Between the Oaxacan rug village of Teotitlán del Valle and the Sunday market town of Tlacolula, en route to the Zapotec ruin of Mitla, one finds El patio, a restaurant of contrasts and inconsistencies, intriguing because somehow the open air setting and general ambience is apt to draw you back every once in a while, notwithstanding that there are other restaurants along that stretch of road with more to offer in terms of reliability.|
We've been frequenting the eatery on an occasional basis for perhaps 7 or 8 years now, and keep doing so. It's the expansive courtyard with comfortable breezes, the choice of seating in sun or shade, soft music broken only by the sounds of parrots vying for your attention, and pleasing and unique (for Oaxaca) décor, partially antique with vintage photos of Mexican screen stars, 50's and earlier typewriters and other collectibles, alongside traditional Oaxacan with a mix of crafts and more customary wall art adorning the patio floors and walls respectively. The comfortable and relaxed atmosphere together with our recollection of usually reliable fare constitute the allure.
Once drinks finally arrive, the wait for the complimentary memelitas and the rest of the meal is not unreasonable. If the mezcal tasting bar and gift shop were open on a consistent basis (there's certainly enough staff milling about to warrant hours of operation similar to that of the restaurant) one could understand the initial tardiness. But then again prudent use of labor has never characterized the Oaxacan worldview.
On this occasion perhaps 75% of what the four of us ordered could be described as good, but no more. So if you stick to the recommendations herein, and trust that there will be ongoing consistency in terms the ability of patrons to discern flavor combinations, freshness and keeping grease and fat under control, the percentage likelihood of each guest having a positive memorable dining experience could elevate to 90.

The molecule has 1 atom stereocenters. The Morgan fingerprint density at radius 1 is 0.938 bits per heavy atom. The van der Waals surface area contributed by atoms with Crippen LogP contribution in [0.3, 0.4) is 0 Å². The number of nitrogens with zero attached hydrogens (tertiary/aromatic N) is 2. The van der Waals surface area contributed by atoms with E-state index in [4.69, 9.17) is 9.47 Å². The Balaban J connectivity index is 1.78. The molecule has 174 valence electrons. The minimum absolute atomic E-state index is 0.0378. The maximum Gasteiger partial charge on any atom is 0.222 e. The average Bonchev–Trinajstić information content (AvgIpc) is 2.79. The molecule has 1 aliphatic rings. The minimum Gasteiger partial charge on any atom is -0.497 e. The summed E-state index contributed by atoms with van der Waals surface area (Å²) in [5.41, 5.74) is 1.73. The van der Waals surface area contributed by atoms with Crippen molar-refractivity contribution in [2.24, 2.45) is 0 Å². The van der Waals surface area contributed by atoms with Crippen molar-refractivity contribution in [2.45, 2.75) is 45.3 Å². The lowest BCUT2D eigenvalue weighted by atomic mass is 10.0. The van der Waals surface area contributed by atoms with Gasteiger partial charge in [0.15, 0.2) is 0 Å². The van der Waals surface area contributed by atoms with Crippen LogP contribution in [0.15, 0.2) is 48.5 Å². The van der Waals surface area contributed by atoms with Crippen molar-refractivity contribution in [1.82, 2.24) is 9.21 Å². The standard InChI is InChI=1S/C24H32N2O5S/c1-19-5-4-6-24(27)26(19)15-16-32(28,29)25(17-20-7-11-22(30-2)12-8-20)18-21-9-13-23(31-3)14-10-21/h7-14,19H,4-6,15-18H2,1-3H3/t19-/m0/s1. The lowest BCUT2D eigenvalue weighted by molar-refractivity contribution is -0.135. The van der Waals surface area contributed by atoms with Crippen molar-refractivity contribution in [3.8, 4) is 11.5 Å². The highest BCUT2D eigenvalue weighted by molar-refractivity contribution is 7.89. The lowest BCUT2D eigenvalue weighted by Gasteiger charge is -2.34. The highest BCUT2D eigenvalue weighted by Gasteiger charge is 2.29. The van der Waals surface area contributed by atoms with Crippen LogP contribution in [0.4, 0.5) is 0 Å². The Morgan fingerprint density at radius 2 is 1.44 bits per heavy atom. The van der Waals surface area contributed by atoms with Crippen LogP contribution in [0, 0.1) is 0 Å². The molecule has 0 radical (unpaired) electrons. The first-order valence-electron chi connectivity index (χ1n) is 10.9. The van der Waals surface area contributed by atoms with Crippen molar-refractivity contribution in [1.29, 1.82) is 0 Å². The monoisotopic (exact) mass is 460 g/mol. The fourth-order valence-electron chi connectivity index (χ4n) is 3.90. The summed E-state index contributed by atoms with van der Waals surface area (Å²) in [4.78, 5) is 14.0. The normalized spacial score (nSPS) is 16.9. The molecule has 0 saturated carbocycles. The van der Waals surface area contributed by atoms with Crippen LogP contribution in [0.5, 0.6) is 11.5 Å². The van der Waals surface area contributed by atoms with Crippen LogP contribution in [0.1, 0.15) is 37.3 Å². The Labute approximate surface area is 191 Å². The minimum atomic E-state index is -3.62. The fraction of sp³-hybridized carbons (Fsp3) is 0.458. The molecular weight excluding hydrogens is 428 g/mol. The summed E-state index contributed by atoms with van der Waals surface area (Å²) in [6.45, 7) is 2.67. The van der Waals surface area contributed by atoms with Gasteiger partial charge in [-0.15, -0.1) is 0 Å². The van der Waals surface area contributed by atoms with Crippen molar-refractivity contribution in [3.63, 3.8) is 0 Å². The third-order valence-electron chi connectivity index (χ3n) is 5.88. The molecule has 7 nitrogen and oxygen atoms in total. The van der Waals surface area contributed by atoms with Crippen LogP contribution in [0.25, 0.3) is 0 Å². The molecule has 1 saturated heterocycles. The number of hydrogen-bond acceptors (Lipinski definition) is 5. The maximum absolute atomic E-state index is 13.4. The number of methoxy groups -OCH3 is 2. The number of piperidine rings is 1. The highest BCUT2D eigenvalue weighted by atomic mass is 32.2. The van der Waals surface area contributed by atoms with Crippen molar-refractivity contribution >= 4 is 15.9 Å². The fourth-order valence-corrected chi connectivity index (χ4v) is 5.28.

The sopa de guias, usually a reliable and always a typical dish was in fact better than how it is generally encountered. Rather than with a thick mix of corn starch as base, it was surprisingly light and not gooey, including the requisite squash along with the plant's blossom and runners and portion of corn. Ordered as a meal it comes with traditional tlayuda, an oversized tortilla topped with queso, quesillo, avocado, lettuce and tomato, and then with a healthy piece of flavorful tasajo placed atop. In this case the smokiness from the firewood used to heat and melt the toppings was a dominant essence.
Other dishes which serve the needs of the health conscious include the pollo a la plancha, a large boneless pounded then grilled chicken breast, served with veggies and starch, or if you prefer a double side of simply boiled-for-a-baby zucchini and carrots. My brother's sopa mixteca, a thick vegetable soup, was a bit light on flavor, but nevertheless served his obsessive need for fatless fare, quite the contrast to my caldo de gato, a meal sized tomato based vegetable soup which includes a couple of chunks of meaty pork spine. Even the almost always reliable squeezing in a couple of lime halves was unable to cut through the grease floating atop, bringing back memories of the Exxon Valdez.|
Our party's meals were rounded out with a salad and mole. The former was typical to the extent that its ingredients were laid out separately on the plate, consisting of nicely grilled nopal paddles and zucchini slices, purple onion pieces and too many thick sticks of panela, a cross between Oaxacan queso, pressed cottage and Philadelphia cheeses. The estofado de pollo was once again accompanied by a green and orange medley of boiled not steamed. The main dish consisted of the correct combination of ingredients composing the mole (raisins, almonds, olives, miltomate, etc.) and would be pleasing to most. But for those yearning to experience the orgasmic sensation often associated with the reputation of Oaxacan cookery, the ingredients failed to maintain their individuality and ability to be discerned in the mix. For me that's the hallmark of a quality and unforgettable, prepared to order or at minimum same day, which in both cases clearly this was not.
Our recollection was that indeed the café de olla is good, and a couple of their desserts are worth trying, but with only a mediocre dining experience, one tends to not wish to prolong the encounter. On a hot sunny day when yearning for a comfy and relaxed setting, or if you've already passed El Descano in Teotitlán del Valle and are too hungry to wait until your arrival at Doña Chica's in Mitla (each of which is more reliable though not unique in setting), then drop in at El Patio for a comida. As long as my wife has her way, that's what we'll probably continue to do.
Alvin Starkman and wife Arlene operate Casa Machaya Oaxaca Bed & Breakfast. On an occasional basis Alvin writes restaurant restaurant reviews, while Arlene assists well-known Oaxacan chef Esperanza Chavarria Blando with private cooking lessons.